How I got schooled by Franchesca Ramsey’s hilarious memoir

Ramsey shows the high stakes (and common mistakes) of online activism.
November 7, 2018

I loved Franchesca Ramsey’s memoir from the very first sentence, where she confesses that if she could redo her breakout moment of viral YouTube fame, she’d have worn a better wig. Her hilarious 2012 YouTube video “Shit White Girls Say to Black Girls” hit an obvious nerve. Six years later, it has 12 million views.

I knew Ramsey best for her sharp and funny video commentaries on MTV’s Decoded. On a quest to learn more about my new home state, I’d watched the Decoded episode that explains why certain states are so white. (Oregon’s racist history is such a standout, we get an extended cameo in the episode.) Ram­sey’s videos are both hilarious and packed with mind-blowing facts.

Ramsey uses her trademark humor to disarm her readers and then reequip them with better tools. In other words, she schools us. But whereas a page of Austin Channing Brown or Ta-Nehisi Coates can feel like a sucker punch to anyone breathing the white supremacist air many of us don’t even realize we are breathing, reading Ramsey’s satire feels more like rolling on the floor laughing with our wittiest bestie.

Ramsey writes about her early online fame while revealing just how much she still had to learn about being a public voice for social justice—and how many mistakes she had yet to make. She stumbled into advocacy when her bad-wig video won her an appearance on Ander­son Cooper’s daytime show Anderson Live. She kind of bombed, actually. And the social activist universe let her know in no uncertain terms. She’d had an opportunity, they said. A platform. But she’d squandered it.

Not only does Ramsey share how she made that prime-time failure even worse, she offers her mistakes to a wider audience as a learning opportunity: this happens. Anyone negotiating a public platform for justice is going to fail. This lesson applies to pastors, preachers, and professors with any social media presence, as well as activists, editors, and leaders of nonprofits. Our fails can be epic. Imagine, say, regularly tearing apart someone like Lena Dunham online and then finding yourself at an intimate dinner with her. Ramsey does, and she lives to tell us what she learned.

Most readers are more likely to have botched a comment about a racist incident at the local high school on a community Facebook page than been forced to ask a feminist vlogger whom we’ve criticized, one with 17 million subscribers, to please pass the salt. But Ramsey’s advice still applies. “Social media means we’re all living our lives in public now,” she writes, “and many of us are learning how to be advocates, allies, and activists in public, too.” What Ramsey learns by trial and error—a lot of error, error that will make the reader cringe in sympathy and recognition—applies to all our imperfect human relationships, now lived out in unforgivingly public ways.

Ramsey’s story about Black Tumblr’s “black-lash” response to the Anderson Live disaster hints that her stumbles in the public eye likely cost her in different ways than my own white feminist mistakes might. While she doesn’t dwell on this, it would make for a spirited conversation among activists of differing social locations.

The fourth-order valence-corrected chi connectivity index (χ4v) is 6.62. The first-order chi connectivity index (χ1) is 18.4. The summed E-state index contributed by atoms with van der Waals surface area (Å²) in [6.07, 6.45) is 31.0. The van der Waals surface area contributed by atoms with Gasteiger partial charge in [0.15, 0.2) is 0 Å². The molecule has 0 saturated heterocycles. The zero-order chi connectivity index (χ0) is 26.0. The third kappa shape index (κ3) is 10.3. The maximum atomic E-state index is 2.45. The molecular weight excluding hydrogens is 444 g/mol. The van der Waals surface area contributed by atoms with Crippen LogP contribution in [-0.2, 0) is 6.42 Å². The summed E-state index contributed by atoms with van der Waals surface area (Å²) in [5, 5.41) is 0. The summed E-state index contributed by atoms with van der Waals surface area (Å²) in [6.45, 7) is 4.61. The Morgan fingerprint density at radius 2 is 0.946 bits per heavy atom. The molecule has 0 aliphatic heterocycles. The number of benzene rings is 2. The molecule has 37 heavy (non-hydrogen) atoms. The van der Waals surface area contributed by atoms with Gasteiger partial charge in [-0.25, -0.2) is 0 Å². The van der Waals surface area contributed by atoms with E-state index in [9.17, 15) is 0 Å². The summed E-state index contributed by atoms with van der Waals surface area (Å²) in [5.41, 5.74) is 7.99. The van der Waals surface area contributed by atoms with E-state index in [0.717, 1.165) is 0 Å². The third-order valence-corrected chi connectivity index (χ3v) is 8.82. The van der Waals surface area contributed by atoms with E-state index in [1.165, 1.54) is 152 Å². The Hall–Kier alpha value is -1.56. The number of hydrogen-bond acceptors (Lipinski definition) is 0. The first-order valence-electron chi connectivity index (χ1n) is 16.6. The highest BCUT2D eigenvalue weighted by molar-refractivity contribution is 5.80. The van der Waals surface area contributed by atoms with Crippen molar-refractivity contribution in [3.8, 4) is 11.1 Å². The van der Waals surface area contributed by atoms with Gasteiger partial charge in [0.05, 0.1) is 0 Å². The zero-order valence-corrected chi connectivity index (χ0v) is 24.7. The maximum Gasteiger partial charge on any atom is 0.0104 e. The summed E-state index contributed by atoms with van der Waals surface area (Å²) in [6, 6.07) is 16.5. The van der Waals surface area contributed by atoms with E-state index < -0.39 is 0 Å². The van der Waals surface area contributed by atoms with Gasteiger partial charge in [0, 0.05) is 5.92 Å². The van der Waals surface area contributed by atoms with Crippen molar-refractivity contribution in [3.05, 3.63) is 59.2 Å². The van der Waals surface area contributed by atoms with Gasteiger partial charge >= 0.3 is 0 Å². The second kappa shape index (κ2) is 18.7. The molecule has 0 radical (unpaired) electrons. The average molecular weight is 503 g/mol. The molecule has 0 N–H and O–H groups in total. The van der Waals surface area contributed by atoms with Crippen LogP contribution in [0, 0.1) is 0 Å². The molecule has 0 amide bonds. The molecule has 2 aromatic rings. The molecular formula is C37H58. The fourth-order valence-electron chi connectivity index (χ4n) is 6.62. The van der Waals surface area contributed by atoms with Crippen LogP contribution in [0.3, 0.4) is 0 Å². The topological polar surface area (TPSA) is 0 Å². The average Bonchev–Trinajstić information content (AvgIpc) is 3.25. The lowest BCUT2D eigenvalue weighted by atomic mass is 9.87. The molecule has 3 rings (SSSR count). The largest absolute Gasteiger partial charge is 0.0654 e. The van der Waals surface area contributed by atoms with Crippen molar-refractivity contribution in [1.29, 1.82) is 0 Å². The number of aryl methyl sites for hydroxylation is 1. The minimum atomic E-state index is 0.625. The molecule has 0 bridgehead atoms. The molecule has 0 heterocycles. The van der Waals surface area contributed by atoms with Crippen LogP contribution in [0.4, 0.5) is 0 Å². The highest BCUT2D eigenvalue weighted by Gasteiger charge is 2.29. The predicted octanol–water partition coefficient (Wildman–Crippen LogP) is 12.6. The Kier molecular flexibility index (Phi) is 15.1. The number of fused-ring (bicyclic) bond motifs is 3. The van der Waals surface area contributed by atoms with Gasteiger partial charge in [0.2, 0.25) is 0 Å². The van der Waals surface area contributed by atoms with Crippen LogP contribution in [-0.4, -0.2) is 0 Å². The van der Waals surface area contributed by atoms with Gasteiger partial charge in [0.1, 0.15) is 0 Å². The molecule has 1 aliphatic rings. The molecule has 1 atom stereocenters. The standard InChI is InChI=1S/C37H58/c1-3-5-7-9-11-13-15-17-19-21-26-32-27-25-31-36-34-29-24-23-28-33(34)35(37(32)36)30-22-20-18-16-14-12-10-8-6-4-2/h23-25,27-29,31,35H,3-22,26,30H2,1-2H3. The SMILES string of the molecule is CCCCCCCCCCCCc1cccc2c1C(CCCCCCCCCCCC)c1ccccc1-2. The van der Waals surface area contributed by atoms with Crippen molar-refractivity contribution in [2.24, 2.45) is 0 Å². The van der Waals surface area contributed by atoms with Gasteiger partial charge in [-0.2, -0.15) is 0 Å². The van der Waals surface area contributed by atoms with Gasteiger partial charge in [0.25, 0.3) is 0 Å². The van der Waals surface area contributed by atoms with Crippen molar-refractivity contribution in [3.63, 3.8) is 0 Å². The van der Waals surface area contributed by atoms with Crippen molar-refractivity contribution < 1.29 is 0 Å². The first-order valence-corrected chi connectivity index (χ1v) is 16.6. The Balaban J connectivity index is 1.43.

How much of Ramsey’s name-dropping the reader recognizes will depend on how immersed they are in online social justice and activism. I needed the bones thrown my way in the occasional footnote. I didn’t know Jenna Marbles or a number of other popular culture references and personalities sprinkled through these pages.

 And I only made it to page 7 of the book before flipping to “Fran­ches­ca’s Simple Explanations of Not-So-Simple Concepts” at the back. This is where readers can finally understand, from the anonymity of their closet or porch or bus seat, what it means to “call in,” what those new letters in LGBTQIAA ab­breviate, or how to define misogynoir. I de­voured this salty glossary of activism be­fore going back to finish the first chapter.

I also bookmarked Ramsey’s handy  chart for deciding whether to un­friend social media contacts when they use status updates to uphold systems of oppression or perpetuate misinformation, intolerance, prejudice, and ultimately white supremacy. “Facebook forces you to reckon with every single one of your relationships,” Ramsey points out, because whether it’s your great-aunt’s racist meme or your college roomie’s rants about women, “white supremacy works on every level, from the White House . . . to your uncle Ron.”

My favorite guide, though, was “Eulo­gies for Cringeworthy Comments.” Not only does Ramsey explain why comments like “Sorry if you’re offended” and “Well, I don’t see color!” are so unhelpful, she provides pretested comebacks for 12 of the worst offenders. If we all start using these eulogies, maybe some of the cringeworthy comments would finally die.

Not one of us popped out of the womb a fully-grown justice superhero. Sometimes I think “still learning” should be tattooed on every forehead that’s in front of a handheld camera or a pulpit mic. Ramsey’s willingness to confess her own faults and show her mistakes gives us permission to acknowledge and grow from our own. She does what she advises for everyone doing justice work with a public platform: show your work.